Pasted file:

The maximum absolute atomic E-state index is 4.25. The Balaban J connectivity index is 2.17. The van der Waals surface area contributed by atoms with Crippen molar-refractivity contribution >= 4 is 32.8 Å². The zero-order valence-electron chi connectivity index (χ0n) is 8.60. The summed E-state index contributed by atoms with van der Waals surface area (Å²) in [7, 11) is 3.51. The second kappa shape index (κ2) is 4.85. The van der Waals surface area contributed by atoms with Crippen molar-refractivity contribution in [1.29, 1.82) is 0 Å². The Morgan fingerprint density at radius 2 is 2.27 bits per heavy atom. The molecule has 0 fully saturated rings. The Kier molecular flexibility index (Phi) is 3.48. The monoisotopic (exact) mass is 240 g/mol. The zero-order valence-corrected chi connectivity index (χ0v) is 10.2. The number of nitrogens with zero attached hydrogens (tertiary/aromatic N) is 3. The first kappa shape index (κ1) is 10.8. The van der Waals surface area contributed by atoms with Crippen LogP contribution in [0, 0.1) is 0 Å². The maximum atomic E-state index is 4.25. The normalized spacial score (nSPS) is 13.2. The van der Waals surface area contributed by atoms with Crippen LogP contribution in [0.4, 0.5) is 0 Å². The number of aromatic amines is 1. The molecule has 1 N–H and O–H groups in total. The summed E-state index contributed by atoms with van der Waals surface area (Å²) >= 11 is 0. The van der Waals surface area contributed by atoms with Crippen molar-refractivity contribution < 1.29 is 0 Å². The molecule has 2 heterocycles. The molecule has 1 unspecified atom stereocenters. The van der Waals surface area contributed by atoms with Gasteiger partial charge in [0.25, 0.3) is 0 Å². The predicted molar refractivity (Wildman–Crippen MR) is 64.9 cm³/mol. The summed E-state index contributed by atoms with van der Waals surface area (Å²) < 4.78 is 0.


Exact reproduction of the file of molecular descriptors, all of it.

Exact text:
The maximum absolute atomic E-state index is 4.25. The Balaban J connectivity index is 2.17. The van der Waals surface area contributed by atoms with Crippen molar-refractivity contribution >= 4 is 32.8 Å². The zero-order valence-electron chi connectivity index (χ0n) is 8.60. The summed E-state index contributed by atoms with van der Waals surface area (Å²) in [7, 11) is 3.51. The second kappa shape index (κ2) is 4.85. The van der Waals surface area contributed by atoms with Crippen molar-refractivity contribution in [1.29, 1.82) is 0 Å². The Morgan fingerprint density at radius 2 is 2.27 bits per heavy atom. The molecule has 0 fully saturated rings. The Kier molecular flexibility index (Phi) is 3.48. The monoisotopic (exact) mass is 240 g/mol. The zero-order valence-corrected chi connectivity index (χ0v) is 10.2. The number of nitrogens with zero attached hydrogens (tertiary/aromatic N) is 3. The first kappa shape index (κ1) is 10.8. The van der Waals surface area contributed by atoms with Crippen LogP contribution in [0, 0.1) is 0 Å². The maximum atomic E-state index is 4.25. The normalized spacial score (nSPS) is 13.2. The van der Waals surface area contributed by atoms with Crippen LogP contribution in [0.4, 0.5) is 0 Å². The number of aromatic amines is 1. The molecule has 1 N–H and O–H groups in total. The summed E-state index contributed by atoms with van der Waals surface area (Å²) >= 11 is 0. The van der Waals surface area contributed by atoms with Crippen molar-refractivity contribution < 1.29 is 0 Å². The molecule has 2 heterocycles. The molecule has 1 unspecified atom stereocenters. The van der Waals surface area contributed by atoms with Gasteiger partial charge in [0.25, 0.3) is 0 Å². The predicted molar refractivity (Wildman–Crippen MR) is 64.9 cm³/mol. The summed E-state index contributed by atoms with van der Waals surface area (Å²) < 4.78 is 0.